1970s >> 1978 >> no-892-december-1978

Hard work and piece wages

  Communist China is back on the “capitalist road” and Mao’s successors don’t mind who knows it. Chairman Hua says that a more pragmatic approach is essential if China is to achieve its objective of overtaking Western industrialised countries by the year 2000.

William Davis—Daily Express Sept. 8, 1978

 

As in Stalin’s Russia, piecework, bonuses and “work points” are increasingly used as incentives in China and wage differentials are encouraged. Mao’s pragmatic successors say “egalitarianism is a petty bourgeois utopian Socialist idea”. A remark which is quoted approvingly by the Daily Express: “Mrs Thatcher could not have put it better.”

 

There is no evidence that this is a new trend. Rather the reverse. “Learn from Tachai!” has been a slogan all over China for many years, since Tachai has served as a “model village” since 1964. Under the “Tachai system” the work-points for an 8-hour day range from 10 to a low of 4 for the aged or beginners. Women being the “weaker sex” get at most 8 to 8.5 work-points. Men however often get more than 9 work-points. The elderly get 5 or 5.5 work-points. Obviously there is great inequality even within a single commune.

 

Is the Chinese work-points system a new wage form? No! It is a form of piece-wage.

 

Under the Tachai system: “meetings are held at regular intervals in which peasants evaluate their own work and suggest a work-point rating for themselves. Then other peasants discuss the ratings and adjust them if necessary. The factors considered in determining work points for each person are first that person’s attitude toward work and then his or her level of skill and degree of strength.” (China! Inside the People’s Republic by the Committee of Concerned Asian Scholars 1972).

 

Evidently results are what count. The man or woman who has hoed more rows or laid more courses of bricks or harvested most rice or corn, compared with others working under similar conditions, is bound to end up with the highest work-point rating and therefore a higher income. This is the essence of the piece-work system: wages appear to be determined by the quantity of work completed.

 

The use of piecework is a time-honoured and loathesome practice of the employer who wants to induce his workers to put their noses to the grindstone. For those who believe, like Mr. Davis, that China is “communist”, it is worth quoting what Marx had to say of “piece-wages”.

 

In the first place, he is emphatic that a “piece- wage is . . . only a modified form of time-wage”. But there are significant differences. Piece wages, said Marx, become “the most fruitful source of reductions of wages and capitalistic cheating” and “since the quality and intensity of the work are here controlled by the form of the wage itself, superintendence of labour becomes in great part superfluous”. With Government legislation limiting the length of the working day, capital could only become more productive by intensifying labour and consequently piece-wages became the general rule in factories. “Piece-wage is the form of wages most in harmony with the capitalist mode of production” (Marx, Capital, vol. I chap. xxi).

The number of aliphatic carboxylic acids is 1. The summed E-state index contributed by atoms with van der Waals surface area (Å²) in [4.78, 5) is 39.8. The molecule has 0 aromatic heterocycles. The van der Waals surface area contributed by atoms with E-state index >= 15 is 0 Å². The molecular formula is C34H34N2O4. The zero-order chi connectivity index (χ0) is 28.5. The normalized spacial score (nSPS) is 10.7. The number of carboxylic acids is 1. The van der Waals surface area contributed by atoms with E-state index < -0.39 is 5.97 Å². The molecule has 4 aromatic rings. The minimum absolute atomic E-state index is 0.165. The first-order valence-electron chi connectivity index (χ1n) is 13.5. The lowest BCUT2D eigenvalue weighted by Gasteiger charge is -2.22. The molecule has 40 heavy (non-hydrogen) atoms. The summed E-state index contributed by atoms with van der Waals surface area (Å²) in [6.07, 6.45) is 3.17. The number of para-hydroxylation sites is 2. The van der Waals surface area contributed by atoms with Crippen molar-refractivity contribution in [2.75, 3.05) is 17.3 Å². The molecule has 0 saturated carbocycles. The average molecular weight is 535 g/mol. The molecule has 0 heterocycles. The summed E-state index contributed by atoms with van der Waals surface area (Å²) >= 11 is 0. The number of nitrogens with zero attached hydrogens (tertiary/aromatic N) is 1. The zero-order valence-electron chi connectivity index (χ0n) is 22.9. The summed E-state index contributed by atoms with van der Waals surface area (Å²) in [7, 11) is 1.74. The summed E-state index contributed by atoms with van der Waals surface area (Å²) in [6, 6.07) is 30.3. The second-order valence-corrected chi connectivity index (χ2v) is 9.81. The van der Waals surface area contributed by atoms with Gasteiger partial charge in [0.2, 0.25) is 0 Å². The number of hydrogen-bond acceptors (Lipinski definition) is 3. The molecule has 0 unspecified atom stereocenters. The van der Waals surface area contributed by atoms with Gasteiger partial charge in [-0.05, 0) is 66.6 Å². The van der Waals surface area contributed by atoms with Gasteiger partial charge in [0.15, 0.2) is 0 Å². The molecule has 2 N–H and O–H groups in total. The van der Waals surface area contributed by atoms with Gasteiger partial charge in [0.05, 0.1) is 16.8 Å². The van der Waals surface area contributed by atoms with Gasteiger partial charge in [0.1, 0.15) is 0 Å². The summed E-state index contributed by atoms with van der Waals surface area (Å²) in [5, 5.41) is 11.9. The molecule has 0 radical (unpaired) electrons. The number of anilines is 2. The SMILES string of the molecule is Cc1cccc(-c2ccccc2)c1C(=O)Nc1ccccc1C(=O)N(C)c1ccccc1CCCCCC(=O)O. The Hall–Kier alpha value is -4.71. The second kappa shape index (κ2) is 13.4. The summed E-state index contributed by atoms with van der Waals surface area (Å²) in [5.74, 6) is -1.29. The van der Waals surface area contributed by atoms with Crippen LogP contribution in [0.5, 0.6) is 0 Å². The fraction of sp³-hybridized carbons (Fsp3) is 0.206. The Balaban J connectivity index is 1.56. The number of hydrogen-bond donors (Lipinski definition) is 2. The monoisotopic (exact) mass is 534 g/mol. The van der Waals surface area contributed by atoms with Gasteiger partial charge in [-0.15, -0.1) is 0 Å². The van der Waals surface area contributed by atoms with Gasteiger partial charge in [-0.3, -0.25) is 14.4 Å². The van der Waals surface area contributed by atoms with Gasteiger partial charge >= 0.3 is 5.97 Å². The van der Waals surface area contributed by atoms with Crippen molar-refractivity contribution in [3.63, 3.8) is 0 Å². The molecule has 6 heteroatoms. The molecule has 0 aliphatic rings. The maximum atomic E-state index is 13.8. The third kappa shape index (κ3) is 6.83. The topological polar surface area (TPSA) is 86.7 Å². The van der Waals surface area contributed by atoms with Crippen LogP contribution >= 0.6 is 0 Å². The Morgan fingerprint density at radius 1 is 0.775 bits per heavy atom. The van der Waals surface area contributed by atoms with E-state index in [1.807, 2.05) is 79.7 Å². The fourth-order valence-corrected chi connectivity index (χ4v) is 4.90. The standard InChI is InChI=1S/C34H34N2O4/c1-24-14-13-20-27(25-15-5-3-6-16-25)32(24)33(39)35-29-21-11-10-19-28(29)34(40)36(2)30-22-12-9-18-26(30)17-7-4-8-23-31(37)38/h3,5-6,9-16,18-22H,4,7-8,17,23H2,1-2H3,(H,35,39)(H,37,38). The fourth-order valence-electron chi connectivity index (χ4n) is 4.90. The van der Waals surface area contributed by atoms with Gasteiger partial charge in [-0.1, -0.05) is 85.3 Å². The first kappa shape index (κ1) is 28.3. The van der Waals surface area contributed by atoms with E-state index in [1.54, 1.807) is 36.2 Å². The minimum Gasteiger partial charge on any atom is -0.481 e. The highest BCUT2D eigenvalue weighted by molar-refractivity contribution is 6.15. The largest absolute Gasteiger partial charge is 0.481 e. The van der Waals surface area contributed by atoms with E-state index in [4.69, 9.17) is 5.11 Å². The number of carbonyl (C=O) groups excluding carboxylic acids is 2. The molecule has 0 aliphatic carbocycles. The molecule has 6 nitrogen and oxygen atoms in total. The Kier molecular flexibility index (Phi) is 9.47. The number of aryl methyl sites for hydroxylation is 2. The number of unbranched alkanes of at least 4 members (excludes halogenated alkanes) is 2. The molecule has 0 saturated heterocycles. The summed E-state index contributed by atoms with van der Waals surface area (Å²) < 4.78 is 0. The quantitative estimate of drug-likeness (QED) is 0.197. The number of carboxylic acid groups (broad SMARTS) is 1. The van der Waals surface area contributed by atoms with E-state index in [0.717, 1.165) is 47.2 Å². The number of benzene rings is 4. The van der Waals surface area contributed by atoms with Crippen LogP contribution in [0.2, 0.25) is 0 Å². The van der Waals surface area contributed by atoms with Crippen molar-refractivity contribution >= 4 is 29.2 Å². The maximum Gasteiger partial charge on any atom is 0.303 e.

The Chinese work-points system is used, like other piecework systems, to spur workers on to harder exertions in the erroneous belief that what they produce will all come back to them. That however is not the case, in China or anywhere else. Under the Tachai system, “the total number of work-points is divided into the income left after all other expenses.” This meant on a commune called Hongqiao that only “60 per cent of the total income is distributed to the workers”. The rest was divided out as follows:-

 

Costs of production                                         25%
To the state for tax                                            5%
Capital improvements of the commune         7%
Public benefit fund                                           3%
(including, medical and social services, nurseries and schools)

(China! Inside the People’s Republic)

 

Such a system produces results. The most obvious result is that where nearly half of what workers produce does not come back to them, the bosses have to provide some very juicy incentives in the form of “bonuses” to make it seem worthwhile to do any work at all.

 

This is a problem of the capitalist system the world over—the system in which the working class is made to produce surplus value—wealth over and above what they can expect to receive in wages, however computed—is a system which takes the motivation and joy out of labour. It has changed the once enthusiastic pioneers of Liberation in China into those workers whose enthusiasm has to be stimulated by Hua’s Thatcherite policy of “material incentives”.

 

China’s rulers can be really proud of their progress in catching up with Western capitalism’s ingenious devices for exploiting the wage-slave class and extracting a maximum of surplus value by traditional capitalist methods. They must also be pleased that most people all over the world are still duped by the con-trick they copied from the Kremlin of calling a capitalist wage-slave state “communism”. Whatever the name, the underlying reality for workers is everywhere the same: selling their labour power for wages which are less than the value of what they produce, they remain forever poor and exploited. This condition can never be changed in its essence as long as the wages system lasts.

 

Charmian Skelton